Three Businesses, Two Franchises, One Goal
A Case Study in Fire Restoration
It’s 5:30 a.m. on the morning of Mother’s Day 2015. While most people across the U.S. are fast asleep or pondering, making Mom breakfast in bed, Dana Jennings is answering a call for help from a local restaurant owner. Fire broke out just hours earlier inside an antique store in the historic downtown district of Utica, Ill. By the time the fire was put out, three additional businesses – including that restaurant – and several apartments were damaged – many, severely.
As soon as the fire department released the scene, Jennings wasted no time getting his team at Rainbow International of the Illinois Valley rolling.
“We ended up responding about 10 o’clock that morning. We sent a crew out just to do emergency mitigation – set up some drying equipment, air scrubbers, and deodorizers,” Jennings said. “In the meantime, we had all the surrounding buildings call us as well.”
Monday morning, Jennings met with the owners of the impacted buildings and insurance adjusters and kicked off a plan.
“It was beyond what our team alone could handle, so we called in another Rainbow International franchise to help,” Jennings explained. “Basically there were three buildings – there was Skoog’s Pub, Flutterby Popcorn Store and Joy & Ed’s. The Orland Park team took Joy & Ed’s.”
So let’s take a moment to break down the scope of this fire, which in all covered about half a city block – and about 13,000 square feet of space in the connected buildings. Skoog’s Pub consisted of the bar and restaurant, plus two apartments and the basement and had smoke damage throughout. There was heavy water and smoke damage at Flutterby, impacting the store itself, upstairs apartment and basement. Plus, the building that housed Joy & Ed’s had smoke damage to the restaurant, an upstairs apartment, and also the basement. The antique store where the fire started is not being restored.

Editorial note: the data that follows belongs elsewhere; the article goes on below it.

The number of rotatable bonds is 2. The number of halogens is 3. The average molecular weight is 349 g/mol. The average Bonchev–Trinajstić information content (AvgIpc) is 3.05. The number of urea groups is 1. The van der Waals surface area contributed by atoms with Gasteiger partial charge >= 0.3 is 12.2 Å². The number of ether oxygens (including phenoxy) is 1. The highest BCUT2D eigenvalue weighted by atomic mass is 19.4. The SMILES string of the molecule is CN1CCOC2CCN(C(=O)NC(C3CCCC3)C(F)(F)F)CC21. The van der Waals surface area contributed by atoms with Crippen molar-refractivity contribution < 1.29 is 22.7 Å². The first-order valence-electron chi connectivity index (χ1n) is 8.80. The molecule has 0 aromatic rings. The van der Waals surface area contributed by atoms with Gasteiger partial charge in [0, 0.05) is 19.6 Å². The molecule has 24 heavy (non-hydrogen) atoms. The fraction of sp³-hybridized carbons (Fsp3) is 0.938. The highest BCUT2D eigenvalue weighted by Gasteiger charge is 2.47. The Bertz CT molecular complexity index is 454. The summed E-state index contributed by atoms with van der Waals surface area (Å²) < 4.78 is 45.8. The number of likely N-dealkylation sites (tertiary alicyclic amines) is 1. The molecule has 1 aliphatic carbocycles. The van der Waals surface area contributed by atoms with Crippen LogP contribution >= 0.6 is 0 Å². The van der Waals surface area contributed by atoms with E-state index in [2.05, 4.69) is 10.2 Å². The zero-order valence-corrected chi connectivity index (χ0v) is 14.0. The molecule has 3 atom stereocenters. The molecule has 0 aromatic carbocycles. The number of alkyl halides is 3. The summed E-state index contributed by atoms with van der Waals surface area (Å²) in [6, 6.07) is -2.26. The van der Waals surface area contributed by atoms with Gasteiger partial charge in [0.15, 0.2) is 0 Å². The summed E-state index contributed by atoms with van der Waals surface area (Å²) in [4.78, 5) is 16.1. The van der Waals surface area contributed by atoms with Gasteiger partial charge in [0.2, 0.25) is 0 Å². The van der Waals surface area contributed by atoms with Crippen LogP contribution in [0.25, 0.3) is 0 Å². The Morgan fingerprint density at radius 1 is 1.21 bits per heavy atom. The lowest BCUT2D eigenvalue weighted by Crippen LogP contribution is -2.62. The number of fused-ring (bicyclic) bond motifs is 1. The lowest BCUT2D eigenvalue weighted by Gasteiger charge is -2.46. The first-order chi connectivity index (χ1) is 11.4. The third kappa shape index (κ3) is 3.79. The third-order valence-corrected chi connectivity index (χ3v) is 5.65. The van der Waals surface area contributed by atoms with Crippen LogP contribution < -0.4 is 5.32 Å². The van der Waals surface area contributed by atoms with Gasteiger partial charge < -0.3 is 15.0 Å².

The popcorn store job was temporarily put on hold. The damage was so extensive the building was going to need to be gutted. So Jennings’ team focused on Skoog’s Pub, and the Orland franchise team tackled Joy & Ed’s.
“The name of the game was how quickly we could get the owner, Mick Carey, back in business,” said John Gurtler, owner of Rainbow International of Orland Park. “That was [Mick’s] main concern, and it was our responsibility to meet some deadlines.”
And meet some deadlines, they did.
Gurtler brought in a team of 13 to 15 people who quickly went to work cleaning the structure and throwing out contaminated items. Every glass, table, chair, wall hanging, etc. was cleaned while others spent time wet-washing and HEPA-vacuuming, cleaning ducts, press-washing the limestone and concrete foundation, and more.
“I think in general, the complexity was dealing with a building over 100 years old and trying to follow where the soot went in the wall cavities,” Gurtler said as he explained the inner details of the restoration process. “They had limestone foundation in the basement that was crumbling, so it was a little big difficult to remove the odor. It took a little bit more elbow grease than we expected, but we were able to completely get it taken care of.”
Mick Carey admits he didn’t think the crew would get him open for breakfast Friday morning – but they did.